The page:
Since acoustic neuromas develop very slowly over a period of years, major surgery or radiation treatment can be avoided, at least for the time being, in the absence of symptoms. In older patients, the tumor size usually changes little - in some cases it even decreases.

Surgical removal

When a size of about three centimetres has been exceeded or symptoms appear, the tumour must be surgically removed. This is done with extreme caution, on the one hand to get the entire tumor and on the other hand not to damage surrounding structures (healthy tissue, blood vessels and nerves).

Depending on the size of the tumour, however, the risk of impairing hearing or the sense of balance is very high. If the operation is unsuccessful, bleeding or nerve damage can occur, which can even cause long-term impairment of the sense of hearing and balance.

Radiation therapy

As an alternative to surgery, radiation therapy can be administered using a radiation therapy device such as a gamma or cyber knife. The major advantage is that there are fewer complications than with real surgery. In this procedure, the cells of the tumor are destroyed by radiation. In most cases, larger tumours are not completely removed - consequently, a controlled wait is carried out to see whether the body itself breaks down the cell remnants. However, it is not absolutely possible to avoid damaging healthy tissue, which is why this form of therapy is only used for patients who cannot undergo surgery for medical reasons.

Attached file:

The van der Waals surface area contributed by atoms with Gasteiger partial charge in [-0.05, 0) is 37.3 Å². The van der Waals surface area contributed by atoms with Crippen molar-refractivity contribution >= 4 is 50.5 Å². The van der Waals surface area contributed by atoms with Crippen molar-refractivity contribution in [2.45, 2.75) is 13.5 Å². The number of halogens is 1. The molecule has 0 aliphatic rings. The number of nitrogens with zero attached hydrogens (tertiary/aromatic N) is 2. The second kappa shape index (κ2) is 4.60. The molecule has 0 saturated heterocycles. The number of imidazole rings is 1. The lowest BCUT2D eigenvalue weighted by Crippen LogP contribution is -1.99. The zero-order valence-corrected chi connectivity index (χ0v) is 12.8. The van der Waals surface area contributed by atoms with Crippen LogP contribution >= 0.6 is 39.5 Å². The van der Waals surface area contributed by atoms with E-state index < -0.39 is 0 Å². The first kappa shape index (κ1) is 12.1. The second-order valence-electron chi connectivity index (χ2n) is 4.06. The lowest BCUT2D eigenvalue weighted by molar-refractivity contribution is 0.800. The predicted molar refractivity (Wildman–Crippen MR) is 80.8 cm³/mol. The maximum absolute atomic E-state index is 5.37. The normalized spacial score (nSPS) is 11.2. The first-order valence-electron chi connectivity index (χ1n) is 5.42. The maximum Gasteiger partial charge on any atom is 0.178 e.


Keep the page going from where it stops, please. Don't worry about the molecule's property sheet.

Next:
Forecast

Acoustic neuromas are characterized by the fact that they grow very slowly and do not form metastases. Especially in patients who are already over 60 years old, the tumor growth is very small. The course of the disease is determined by the brain region in which the neurinoma grows and its size. Symptom-free, small tumours can be observed with regular medical check-ups without therapy.

Good prognosis with early diagnosis

As with all other tumors, the prognosis is much better if the diagnosis was made early. In this case, larger tumors can be removed with the help of surgical procedures, and they usually do not recur.

Regular control after removal

In rare cases, a recurrence of the tumour can occur after removal. For this reason, it is advisable to have regular check-ups with an MRT. In this way, even very small recurrences can be detected, which can then be removed quickly and easily.

Especially small and medium-sized tumours can usually be removed completely without causing any major damage.